ALZHEIMER’S ASSOCIATION OFFERS GUIDELINES AND TIPS FOR THE HOLIDAYS
Helping people care for loved ones with Alzheimer’s disease
LOS ANGELES, CA – The holidays are a time full of celebration, joy and special occasions with family and friends. But for people living with Alzheimer’s disease the season can present special challenges. The Alzheimer’s Association, California Southland Chapter has prepared “Home For The Holidays,” a handy guide with tips and advice for families caring for a loved one with Alzheimer’s disease.
The guide shows how, with careful planning, family celebrations can be a meaningful part of the holidays while ensuring safety, comfort and enjoyment for everyone. Its purpose is to help alleviate some of the stress associated with the additional activities and changes in routine at this time of year.
“Home for the Holidays” is available for download through the chapter Web site, www.alz.org/socal or by calling the Chapter’s 24-hour helpline at (800) 272-3900.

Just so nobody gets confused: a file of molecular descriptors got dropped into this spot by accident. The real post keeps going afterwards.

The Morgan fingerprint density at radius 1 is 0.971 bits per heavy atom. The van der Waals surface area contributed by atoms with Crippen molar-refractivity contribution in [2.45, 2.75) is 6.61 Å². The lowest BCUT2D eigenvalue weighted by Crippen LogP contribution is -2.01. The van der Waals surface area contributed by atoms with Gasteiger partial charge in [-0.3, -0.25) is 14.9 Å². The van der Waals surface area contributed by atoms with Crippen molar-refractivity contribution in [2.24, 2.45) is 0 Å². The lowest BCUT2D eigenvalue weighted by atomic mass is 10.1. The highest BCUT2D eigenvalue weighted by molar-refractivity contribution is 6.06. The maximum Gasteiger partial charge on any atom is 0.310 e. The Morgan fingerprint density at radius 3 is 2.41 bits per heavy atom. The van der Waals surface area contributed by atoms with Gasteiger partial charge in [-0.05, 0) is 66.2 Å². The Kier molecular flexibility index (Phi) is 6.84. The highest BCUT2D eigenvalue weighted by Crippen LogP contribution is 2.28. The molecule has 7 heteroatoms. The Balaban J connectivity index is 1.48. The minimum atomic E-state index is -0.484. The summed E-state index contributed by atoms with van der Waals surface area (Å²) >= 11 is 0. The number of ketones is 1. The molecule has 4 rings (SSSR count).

Anyone with questions about Alzheimer’s disease is encouraged to call. Experts are available to speak with people who are concerned with their own cognitive health, and can assist family members and friends seeking information or resources for loved ones.
Highlights from the Alzheimer’s Association “Home for the Holiday” Guide:
Caregiving responsibilities layered on top of keeping up with holiday traditions can take their toll on Alzheimer families, especially on the caregivers. With some preparation, your celebrations can be filled with joy and magical moments to cherish.
Adjust your expectations
No one, including yourself, should expect you to maintain every holiday tradition or event.
Give yourself permission to do only what you can reasonably manage
Choose holiday activities and traditions that are most important to you
Host a small family dinner instead of a throwing a big holiday party
Consider serving a catered or takeout holiday meal. Many grocery stores and restaurants offer meals to go.
Start a new tradition. Host a potluck dinner where family or friends each bring a dish
Involve the affected individual in holiday festivities